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PLoS One. 2014 Nov 24;9(11):e112657. doi: 10.1371/journal.pone.0112657. eCollection 2014.

A new species of Muscicapa flycatcher from Sulawesi, Indonesia.

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Environment Institute and School of Earth and Environmental Sciences, University of Adelaide, Adelaide, South Australia, Australia; Woodrow Wilson School of Public and International Affairs, Princeton University, Princeton, New Jersey, United States of America.
Michigan State University Museum and Department of Integrative Biology, East Lansing, Michigan, United States of America; Bird Group, Department of Life Sciences, Natural History Museum at Tring, Tring, Herts, United Kingdom.
Fenner School of Environment and Society, Australian National University, Acton, Australian Capital Territory, Australia; South-east Asian Biodiversity Society, Singapore, Republic of Singapore.
Division of Zoology, Research Centre for Biology, Lembaga Ilmu Pengetahuan Indonesia, Cibinong-Bogor, West Java, Indonesia.
Celebes Bird Club, Palu, Central Sulawesi, Indonesia.
Department of Biology, Faculty of Science, Mahidol University, Bangkok, Thailand.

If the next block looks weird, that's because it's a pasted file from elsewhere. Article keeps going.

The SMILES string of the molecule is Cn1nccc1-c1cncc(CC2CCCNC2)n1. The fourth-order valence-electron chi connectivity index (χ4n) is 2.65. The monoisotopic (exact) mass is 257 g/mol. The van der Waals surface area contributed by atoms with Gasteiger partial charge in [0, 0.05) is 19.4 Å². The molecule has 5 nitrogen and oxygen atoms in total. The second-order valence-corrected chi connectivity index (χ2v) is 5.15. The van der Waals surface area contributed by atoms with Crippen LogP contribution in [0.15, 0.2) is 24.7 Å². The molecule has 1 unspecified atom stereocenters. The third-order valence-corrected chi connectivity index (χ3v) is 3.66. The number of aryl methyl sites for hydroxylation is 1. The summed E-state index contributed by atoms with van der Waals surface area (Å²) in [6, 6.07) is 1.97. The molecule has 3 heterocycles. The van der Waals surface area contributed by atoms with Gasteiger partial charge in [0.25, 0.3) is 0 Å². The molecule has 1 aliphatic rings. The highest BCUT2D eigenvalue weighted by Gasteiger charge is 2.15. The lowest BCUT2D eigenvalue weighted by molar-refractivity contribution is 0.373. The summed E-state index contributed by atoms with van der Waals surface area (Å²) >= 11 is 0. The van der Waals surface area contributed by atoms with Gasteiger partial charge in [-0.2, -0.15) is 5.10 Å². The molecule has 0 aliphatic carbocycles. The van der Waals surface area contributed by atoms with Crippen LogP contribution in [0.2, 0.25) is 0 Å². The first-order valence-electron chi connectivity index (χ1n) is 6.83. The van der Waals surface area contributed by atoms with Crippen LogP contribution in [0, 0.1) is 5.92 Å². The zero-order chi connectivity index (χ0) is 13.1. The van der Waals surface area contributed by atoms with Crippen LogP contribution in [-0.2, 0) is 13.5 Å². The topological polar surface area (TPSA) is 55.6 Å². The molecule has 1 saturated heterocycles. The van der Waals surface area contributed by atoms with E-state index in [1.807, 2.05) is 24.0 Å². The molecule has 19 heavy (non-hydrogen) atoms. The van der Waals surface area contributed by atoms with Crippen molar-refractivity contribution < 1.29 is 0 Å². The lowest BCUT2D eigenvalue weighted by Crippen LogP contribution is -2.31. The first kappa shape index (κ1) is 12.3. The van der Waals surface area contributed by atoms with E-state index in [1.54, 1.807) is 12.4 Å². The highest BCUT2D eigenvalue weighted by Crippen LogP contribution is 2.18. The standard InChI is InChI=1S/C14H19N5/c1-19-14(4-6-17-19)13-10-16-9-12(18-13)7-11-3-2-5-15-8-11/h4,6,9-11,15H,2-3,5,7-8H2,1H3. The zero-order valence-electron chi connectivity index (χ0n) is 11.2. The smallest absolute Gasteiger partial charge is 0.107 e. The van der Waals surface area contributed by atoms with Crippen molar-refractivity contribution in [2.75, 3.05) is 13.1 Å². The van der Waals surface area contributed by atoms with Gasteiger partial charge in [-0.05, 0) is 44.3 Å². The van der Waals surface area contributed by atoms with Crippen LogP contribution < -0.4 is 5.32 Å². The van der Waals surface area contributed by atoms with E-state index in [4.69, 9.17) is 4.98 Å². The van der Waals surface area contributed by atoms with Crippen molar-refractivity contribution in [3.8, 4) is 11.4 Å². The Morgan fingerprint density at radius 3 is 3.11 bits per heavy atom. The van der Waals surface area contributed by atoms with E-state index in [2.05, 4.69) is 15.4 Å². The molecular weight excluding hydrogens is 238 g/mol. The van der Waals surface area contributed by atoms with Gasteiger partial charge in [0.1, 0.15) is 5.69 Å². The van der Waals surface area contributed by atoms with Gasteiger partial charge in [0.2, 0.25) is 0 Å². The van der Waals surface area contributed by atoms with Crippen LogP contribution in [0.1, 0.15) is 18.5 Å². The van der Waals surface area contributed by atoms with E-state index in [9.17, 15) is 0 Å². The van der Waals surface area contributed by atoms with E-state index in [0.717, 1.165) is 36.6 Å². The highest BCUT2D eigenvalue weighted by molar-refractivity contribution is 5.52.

Department of Biological Sciences, National University of Singapore, Singapore, Republic of Singapore.


The Indonesian island of Sulawesi, a globally important hotspot of avian endemism, has been relatively poorly studied ornithologically, to the extent that several new bird species from the region have been described to science only recently, and others have been observed and photographed, but never before collected or named to science. One of these is a new species of Muscicapa flycatcher that has been observed on several occasions since 1997. We collected two specimens in Central Sulawesi in 2012, and based on a combination of morphological, vocal and genetic characters, we describe the new species herein, more than 15 years after the first observations. The new species is superficially similar to the highly migratory, boreal-breeding Gray-streaked Flycatcher Muscicapa griseisticta, which winters in Sulawesi; however, the new species differs strongly from M. griseisticta in several morphological characters, song, and mtDNA. Based on mtDNA, the new species is only distantly related to M. griseisticta, instead being a member of the M. dauurica clade. The new species is evidently widely distributed in lowland and submontane forest throughout Sulawesi. This wide distribution coupled with the species' apparent tolerance of disturbed habitats suggests it is not currently threatened with extinction.

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